The vast memory of Solomon Shereshevsky

7 Dec

Yesterday, I linked to a video of Oliver Sacks discussing his communication with the Russian neuropsychologist A. R. Luria. It seems that it would be appropriate to follow up here with some discussion of Luria’s  study of Solomon Shereshevsky, a man, in Luria’s words, with “a vast memory.”

Luria

A. R. Luria

Shereshevsky grew up in a small Russian Jewish community. The earliest indication that there was something different about Shereshevsky was his experience of synesthesia, a neurological condition where a person experiences automatic associations between sensory modalities. For, example, someone with synesthesia might experience strong color associations with certain sounds. Shereshevsky told Luria that as a child of two or three he experienced the words of a Hebrew prayer as “puffs of steam or splashes.” Even as an adult certain sounds would produce those same images.

At an early age Shereshevsky showed musical aptitude, but an ear disease impaired his hearing and he had to abandon his musical ambitions. He tried to work as a newspaper reporter. His editor noticed that Shereshevsky never took notes when he gave out the days assignments. Since the assignments were often complicated, the editor chastised Shereshevsky for inattention. Shereshevsky startled his editor by repeating back the day’s assignment verbatim. The editor sent Shereshevsky to Luria’s laboratory to have his memory tested.

One of the first things to strike Luria was that Shereshevsky “wasn’t aware of any peculiarities in himself and couldn’t conceive of the idea that his memory differed in some way from other people’s”.

Luria started testing Shereshevsky’s memory. His first instinct was to find the limits of Shereshevsky ability. Luria read of lists of numbers and words. But, no matter how long the list Shereshevsky succeeded in repeating it back. This was startling because the classic research on memory by Ebbinghaus  had found that the ability to recall a list declines as the list grows longer. Luria (1968) came to the conclusion that Shereshevsky’s memory “had no distinct limits.”  According to Luria “all he required was that there be a three-to-four second pause between each element in the series, and he had no difficulty responding whatever I gave him.”  It made no difference if lists were of words, numbers, sounds, or nonsense syllables, Shereshevsky remembered them all. Indeed, they seemed to become a part of his long term memory; Luria found that Shereshevsky could recall the lists when retested fifteen years later.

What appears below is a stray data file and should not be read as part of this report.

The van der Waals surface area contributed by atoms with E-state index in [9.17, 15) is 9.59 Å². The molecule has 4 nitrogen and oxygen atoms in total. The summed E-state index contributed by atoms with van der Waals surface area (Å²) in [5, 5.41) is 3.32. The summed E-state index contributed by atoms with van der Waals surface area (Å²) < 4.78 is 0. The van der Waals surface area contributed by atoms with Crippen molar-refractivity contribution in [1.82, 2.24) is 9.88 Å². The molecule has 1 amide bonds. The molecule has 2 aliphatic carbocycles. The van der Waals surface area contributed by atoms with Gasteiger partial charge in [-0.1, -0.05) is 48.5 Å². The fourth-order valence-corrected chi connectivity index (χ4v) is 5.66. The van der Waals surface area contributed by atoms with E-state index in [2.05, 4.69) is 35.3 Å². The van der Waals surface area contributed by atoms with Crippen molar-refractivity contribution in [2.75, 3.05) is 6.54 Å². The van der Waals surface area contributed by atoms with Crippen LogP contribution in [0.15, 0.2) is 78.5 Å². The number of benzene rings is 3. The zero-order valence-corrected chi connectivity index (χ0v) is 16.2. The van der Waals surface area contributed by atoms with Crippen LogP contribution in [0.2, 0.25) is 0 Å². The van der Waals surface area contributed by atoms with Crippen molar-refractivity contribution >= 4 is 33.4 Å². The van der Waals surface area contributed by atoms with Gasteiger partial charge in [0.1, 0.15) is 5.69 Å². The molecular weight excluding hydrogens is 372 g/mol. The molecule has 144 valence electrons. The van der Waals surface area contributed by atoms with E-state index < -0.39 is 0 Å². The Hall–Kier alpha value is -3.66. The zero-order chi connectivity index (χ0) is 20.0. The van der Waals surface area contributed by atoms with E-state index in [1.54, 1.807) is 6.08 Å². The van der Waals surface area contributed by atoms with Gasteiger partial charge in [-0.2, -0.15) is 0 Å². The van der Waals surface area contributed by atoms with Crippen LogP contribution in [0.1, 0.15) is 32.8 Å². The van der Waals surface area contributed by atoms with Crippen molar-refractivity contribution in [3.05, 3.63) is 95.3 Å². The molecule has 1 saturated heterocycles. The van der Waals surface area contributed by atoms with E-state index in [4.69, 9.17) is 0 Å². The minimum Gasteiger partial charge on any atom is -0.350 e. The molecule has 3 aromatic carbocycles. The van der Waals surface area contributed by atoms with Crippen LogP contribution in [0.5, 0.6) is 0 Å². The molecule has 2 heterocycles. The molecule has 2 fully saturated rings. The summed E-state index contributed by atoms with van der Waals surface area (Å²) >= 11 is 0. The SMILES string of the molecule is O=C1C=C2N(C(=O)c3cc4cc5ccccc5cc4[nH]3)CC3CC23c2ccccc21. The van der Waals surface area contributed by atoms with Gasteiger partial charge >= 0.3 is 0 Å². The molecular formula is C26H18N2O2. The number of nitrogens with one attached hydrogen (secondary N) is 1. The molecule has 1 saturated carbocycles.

And yet, while Shereshevsky might seem the perfect case of a naturally superior memory, Luria discovered that he employed a technique very much like the method of loci found in most memory improvement books. In the method of loci, one uses a series of well remembered locations usually arranged in a journey, as hooks to attach new information. According to Luria, when Shereshevsky

“read through a long series of words, each word would require a graphic image. And since the series was fairly long, he had to find some way of distinguishing these images of his in a mental row of sequences. Most often (and this habit persisted throughout his life), he would ‘distribute’ them along some roadway or street he visualized in his mind.”

Shereshevsky appears to have self discovered the method of loci. How are we to interpret the fact that Shereshevsky used a memory technique? Was his skill the result of training, natural ability, or some combination of both?

One way we might answer this question is to see if ordinary people could be trained to duplicate impressive feats of memory. For example, Shereshevsky was able to memorize a large matrix numbers of 50 numbers arranged in 12 rows of four digits and one row of two digits. This seems a task beyond the reach of most people.